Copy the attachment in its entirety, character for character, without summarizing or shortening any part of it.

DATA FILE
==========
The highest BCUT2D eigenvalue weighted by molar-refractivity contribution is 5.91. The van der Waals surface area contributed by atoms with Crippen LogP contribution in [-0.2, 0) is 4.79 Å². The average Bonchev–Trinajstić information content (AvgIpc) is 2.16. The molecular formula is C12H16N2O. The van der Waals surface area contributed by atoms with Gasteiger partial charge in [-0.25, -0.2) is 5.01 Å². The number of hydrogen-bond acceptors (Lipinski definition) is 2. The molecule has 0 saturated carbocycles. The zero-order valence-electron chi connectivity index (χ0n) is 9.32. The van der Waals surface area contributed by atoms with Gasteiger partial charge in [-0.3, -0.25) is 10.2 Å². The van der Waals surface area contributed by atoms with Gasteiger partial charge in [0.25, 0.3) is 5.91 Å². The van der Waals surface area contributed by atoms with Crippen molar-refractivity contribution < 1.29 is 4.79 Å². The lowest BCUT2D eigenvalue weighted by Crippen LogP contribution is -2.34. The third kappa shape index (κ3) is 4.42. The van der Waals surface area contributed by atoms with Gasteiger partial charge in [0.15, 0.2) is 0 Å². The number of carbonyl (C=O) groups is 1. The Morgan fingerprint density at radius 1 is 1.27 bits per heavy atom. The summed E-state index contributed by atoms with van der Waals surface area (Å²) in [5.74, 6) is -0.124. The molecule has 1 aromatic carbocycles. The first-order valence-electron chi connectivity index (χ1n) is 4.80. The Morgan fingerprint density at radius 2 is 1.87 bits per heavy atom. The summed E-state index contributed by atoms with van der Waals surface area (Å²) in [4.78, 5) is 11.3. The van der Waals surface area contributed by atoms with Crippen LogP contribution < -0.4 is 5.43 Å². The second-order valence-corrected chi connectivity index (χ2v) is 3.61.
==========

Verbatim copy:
The highest BCUT2D eigenvalue weighted by molar-refractivity contribution is 5.91. The van der Waals surface area contributed by atoms with Crippen LogP contribution in [-0.2, 0) is 4.79 Å². The average Bonchev–Trinajstić information content (AvgIpc) is 2.16. The molecular formula is C12H16N2O. The van der Waals surface area contributed by atoms with Gasteiger partial charge in [-0.25, -0.2) is 5.01 Å². The number of hydrogen-bond acceptors (Lipinski definition) is 2. The molecule has 0 saturated carbocycles. The zero-order valence-electron chi connectivity index (χ0n) is 9.32. The van der Waals surface area contributed by atoms with Gasteiger partial charge in [-0.3, -0.25) is 10.2 Å². The van der Waals surface area contributed by atoms with Gasteiger partial charge in [0.25, 0.3) is 5.91 Å². The van der Waals surface area contributed by atoms with Crippen molar-refractivity contribution < 1.29 is 4.79 Å². The lowest BCUT2D eigenvalue weighted by Crippen LogP contribution is -2.34. The third kappa shape index (κ3) is 4.42. The van der Waals surface area contributed by atoms with Gasteiger partial charge in [0.15, 0.2) is 0 Å². The number of carbonyl (C=O) groups is 1. The Morgan fingerprint density at radius 1 is 1.27 bits per heavy atom. The summed E-state index contributed by atoms with van der Waals surface area (Å²) in [5.74, 6) is -0.124. The molecule has 1 aromatic carbocycles. The first-order valence-electron chi connectivity index (χ1n) is 4.80. The Morgan fingerprint density at radius 2 is 1.87 bits per heavy atom. The summed E-state index contributed by atoms with van der Waals surface area (Å²) in [4.78, 5) is 11.3. The van der Waals surface area contributed by atoms with Crippen LogP contribution < -0.4 is 5.43 Å². The second-order valence-corrected chi connectivity index (χ2v) is 3.61.